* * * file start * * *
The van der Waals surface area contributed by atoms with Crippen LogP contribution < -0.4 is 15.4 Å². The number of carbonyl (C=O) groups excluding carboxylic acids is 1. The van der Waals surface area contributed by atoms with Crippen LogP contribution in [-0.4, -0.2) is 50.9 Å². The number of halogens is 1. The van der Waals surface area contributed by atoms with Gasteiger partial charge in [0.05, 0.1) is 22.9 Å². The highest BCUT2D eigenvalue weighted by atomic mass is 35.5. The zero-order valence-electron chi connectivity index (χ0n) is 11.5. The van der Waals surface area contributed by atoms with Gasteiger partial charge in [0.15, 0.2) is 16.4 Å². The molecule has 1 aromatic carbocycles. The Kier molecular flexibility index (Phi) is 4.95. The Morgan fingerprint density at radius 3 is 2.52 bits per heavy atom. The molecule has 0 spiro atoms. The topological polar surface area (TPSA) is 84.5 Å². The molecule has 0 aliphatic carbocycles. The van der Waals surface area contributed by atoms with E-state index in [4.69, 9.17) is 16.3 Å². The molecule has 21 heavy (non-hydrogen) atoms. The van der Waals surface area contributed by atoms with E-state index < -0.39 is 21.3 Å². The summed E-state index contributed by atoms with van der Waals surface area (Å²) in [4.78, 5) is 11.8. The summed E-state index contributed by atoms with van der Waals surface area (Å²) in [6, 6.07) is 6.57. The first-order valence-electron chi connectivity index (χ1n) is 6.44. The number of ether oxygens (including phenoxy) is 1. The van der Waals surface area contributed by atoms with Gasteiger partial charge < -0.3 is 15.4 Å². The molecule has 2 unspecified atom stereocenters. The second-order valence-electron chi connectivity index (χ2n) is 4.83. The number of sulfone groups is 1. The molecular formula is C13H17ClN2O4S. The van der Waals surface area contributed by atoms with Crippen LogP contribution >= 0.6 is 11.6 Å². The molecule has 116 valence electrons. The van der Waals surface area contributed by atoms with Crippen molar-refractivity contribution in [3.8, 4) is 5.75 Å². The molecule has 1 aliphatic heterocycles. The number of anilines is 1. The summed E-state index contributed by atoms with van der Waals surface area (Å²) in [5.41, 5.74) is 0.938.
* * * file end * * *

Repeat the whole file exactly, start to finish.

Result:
The van der Waals surface area contributed by atoms with Crippen LogP contribution < -0.4 is 15.4 Å². The number of carbonyl (C=O) groups excluding carboxylic acids is 1. The van der Waals surface area contributed by atoms with Crippen LogP contribution in [-0.4, -0.2) is 50.9 Å². The number of halogens is 1. The van der Waals surface area contributed by atoms with Gasteiger partial charge in [0.05, 0.1) is 22.9 Å². The highest BCUT2D eigenvalue weighted by atomic mass is 35.5. The zero-order valence-electron chi connectivity index (χ0n) is 11.5. The van der Waals surface area contributed by atoms with Gasteiger partial charge in [0.15, 0.2) is 16.4 Å². The molecule has 1 aromatic carbocycles. The Kier molecular flexibility index (Phi) is 4.95. The Morgan fingerprint density at radius 3 is 2.52 bits per heavy atom. The molecule has 0 spiro atoms. The topological polar surface area (TPSA) is 84.5 Å². The molecule has 0 aliphatic carbocycles. The van der Waals surface area contributed by atoms with E-state index in [4.69, 9.17) is 16.3 Å². The molecule has 21 heavy (non-hydrogen) atoms. The van der Waals surface area contributed by atoms with E-state index < -0.39 is 21.3 Å². The summed E-state index contributed by atoms with van der Waals surface area (Å²) in [4.78, 5) is 11.8. The summed E-state index contributed by atoms with van der Waals surface area (Å²) in [6, 6.07) is 6.57. The first-order valence-electron chi connectivity index (χ1n) is 6.44. The number of ether oxygens (including phenoxy) is 1. The van der Waals surface area contributed by atoms with Gasteiger partial charge < -0.3 is 15.4 Å². The molecule has 2 unspecified atom stereocenters. The second-order valence-electron chi connectivity index (χ2n) is 4.83. The number of sulfone groups is 1. The molecular formula is C13H17ClN2O4S. The van der Waals surface area contributed by atoms with Crippen LogP contribution >= 0.6 is 11.6 Å². The molecule has 116 valence electrons. The van der Waals surface area contributed by atoms with Crippen molar-refractivity contribution in [3.8, 4) is 5.75 Å². The molecule has 1 aliphatic heterocycles. The number of anilines is 1. The summed E-state index contributed by atoms with van der Waals surface area (Å²) in [5.41, 5.74) is 0.938.